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Why this University of Cincinnati alum believes it's time to drop slave-owning founder's name

Posted at 1:07 AM, Dec 14, 2019
and last updated 2019-12-14 10:45:15-05

CINCINNATI — Maurice Stewart is a Bearcat to his bones, but the 2016 graduate and recently-awarded Outstanding Young Alumnus covers up part of his diploma with a yellow Post-It. It’s the part that doesn’t make him proud to have attended, he said: The part that identifies the school from which he graduated as the McMicken College of Arts and Sciences.

"I'm a proud alum of the college, but I think there's some things we can do to right some wrongs,” Stewart said Friday night.

WHERE THIS STORY STARTED: University of Cincinnati grapples with the legacy of slave-owning founder Charles McMicken

Charles McMicken, the 19th-century businessman and slaveowner for whom the college is named, donated a plot of land that would eventually become UC upon his death in 1858. With the bequest came specific instructions that it be used to create a school “where white boys and girls might be taught.”

Stewart is black.

“I don’t think we have to celebrate people that have that kind of mark in history,” he said of McMicken. “I know you can’t change history — history is what it is, it’s how we got here today — but I think there’s a way of going about it. We don’t have to highlight it.”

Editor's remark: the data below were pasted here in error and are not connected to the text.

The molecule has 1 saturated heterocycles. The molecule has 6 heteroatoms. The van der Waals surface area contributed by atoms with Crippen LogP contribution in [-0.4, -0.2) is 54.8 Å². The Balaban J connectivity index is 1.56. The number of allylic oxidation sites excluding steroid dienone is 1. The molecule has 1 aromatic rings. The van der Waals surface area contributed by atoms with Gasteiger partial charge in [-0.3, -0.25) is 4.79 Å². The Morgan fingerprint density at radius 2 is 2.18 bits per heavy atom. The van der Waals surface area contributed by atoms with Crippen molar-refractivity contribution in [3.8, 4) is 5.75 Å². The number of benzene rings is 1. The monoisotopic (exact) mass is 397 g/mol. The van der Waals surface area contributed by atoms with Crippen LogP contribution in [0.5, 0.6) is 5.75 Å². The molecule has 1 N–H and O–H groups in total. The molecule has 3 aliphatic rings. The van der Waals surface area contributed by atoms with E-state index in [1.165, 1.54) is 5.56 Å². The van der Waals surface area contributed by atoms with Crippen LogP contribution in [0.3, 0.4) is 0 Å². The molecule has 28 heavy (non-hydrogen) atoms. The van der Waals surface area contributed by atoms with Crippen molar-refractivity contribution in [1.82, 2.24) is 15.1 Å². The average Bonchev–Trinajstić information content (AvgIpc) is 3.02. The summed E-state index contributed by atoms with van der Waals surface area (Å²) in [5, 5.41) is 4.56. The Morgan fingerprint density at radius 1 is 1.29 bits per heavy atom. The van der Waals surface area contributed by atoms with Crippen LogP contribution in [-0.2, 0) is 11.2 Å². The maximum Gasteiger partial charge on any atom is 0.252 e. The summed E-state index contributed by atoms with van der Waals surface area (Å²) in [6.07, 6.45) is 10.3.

He thinks it’s time to change how UC uses McMicken’s name, and university president Neville Pinto agrees.

In a statement, Pinto endorsed a recent report’s recommendation to discontinue the use of the McMicken name when referring to the college, adding that buildings and places bearing his name should be paired with digital displays that add context.

“I think it’s a great step forward,” Stewart said.

He hopes the recommendation, which will become policy if approved by UC’s Board of Trustees, will send a clear message to students past and present that all of them are valued by the university, even if they might not have been by one of the men who posthumously helped build it.

Ideally, he added, he would like to have his diploma re-printed without McMicken’s name on it. A university spokesperson said all graduates can order a new degree at any time, and that the process might be modified if the board of trustees votes to change its policy about McMicken’s name.

The board next meets Dec. 17.